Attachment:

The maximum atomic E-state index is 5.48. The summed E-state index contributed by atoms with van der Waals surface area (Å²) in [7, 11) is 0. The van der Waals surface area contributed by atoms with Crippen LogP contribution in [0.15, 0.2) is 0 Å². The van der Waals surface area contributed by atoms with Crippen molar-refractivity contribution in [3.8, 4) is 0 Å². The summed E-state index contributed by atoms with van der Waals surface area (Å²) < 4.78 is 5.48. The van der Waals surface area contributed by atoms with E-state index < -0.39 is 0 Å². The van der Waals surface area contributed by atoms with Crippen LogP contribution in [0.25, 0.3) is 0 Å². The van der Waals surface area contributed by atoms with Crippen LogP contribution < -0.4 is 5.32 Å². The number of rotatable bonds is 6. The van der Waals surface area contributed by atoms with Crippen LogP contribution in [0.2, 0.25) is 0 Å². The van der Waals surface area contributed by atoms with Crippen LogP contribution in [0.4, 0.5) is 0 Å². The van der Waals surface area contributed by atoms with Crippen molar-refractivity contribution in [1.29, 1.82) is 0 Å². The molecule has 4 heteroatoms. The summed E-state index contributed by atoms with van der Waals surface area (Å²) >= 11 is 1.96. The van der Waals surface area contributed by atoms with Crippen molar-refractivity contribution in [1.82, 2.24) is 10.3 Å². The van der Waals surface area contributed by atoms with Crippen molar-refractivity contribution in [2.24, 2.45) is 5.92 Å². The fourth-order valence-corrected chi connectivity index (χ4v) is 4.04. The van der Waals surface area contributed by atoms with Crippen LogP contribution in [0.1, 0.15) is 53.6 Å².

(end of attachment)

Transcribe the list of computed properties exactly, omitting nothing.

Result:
The maximum atomic E-state index is 5.48. The summed E-state index contributed by atoms with van der Waals surface area (Å²) in [7, 11) is 0. The van der Waals surface area contributed by atoms with Crippen LogP contribution in [0.15, 0.2) is 0 Å². The van der Waals surface area contributed by atoms with Crippen molar-refractivity contribution in [3.8, 4) is 0 Å². The summed E-state index contributed by atoms with van der Waals surface area (Å²) < 4.78 is 5.48. The van der Waals surface area contributed by atoms with E-state index < -0.39 is 0 Å². The van der Waals surface area contributed by atoms with Crippen LogP contribution in [0.25, 0.3) is 0 Å². The van der Waals surface area contributed by atoms with Crippen LogP contribution < -0.4 is 5.32 Å². The number of rotatable bonds is 6. The van der Waals surface area contributed by atoms with Crippen LogP contribution in [0.2, 0.25) is 0 Å². The van der Waals surface area contributed by atoms with Crippen LogP contribution in [0.4, 0.5) is 0 Å². The van der Waals surface area contributed by atoms with Crippen molar-refractivity contribution in [1.29, 1.82) is 0 Å². The molecule has 4 heteroatoms. The summed E-state index contributed by atoms with van der Waals surface area (Å²) >= 11 is 1.96. The van der Waals surface area contributed by atoms with Crippen molar-refractivity contribution in [1.82, 2.24) is 10.3 Å². The van der Waals surface area contributed by atoms with Crippen molar-refractivity contribution in [2.24, 2.45) is 5.92 Å². The fourth-order valence-corrected chi connectivity index (χ4v) is 4.04. The van der Waals surface area contributed by atoms with Crippen LogP contribution in [0.1, 0.15) is 53.6 Å².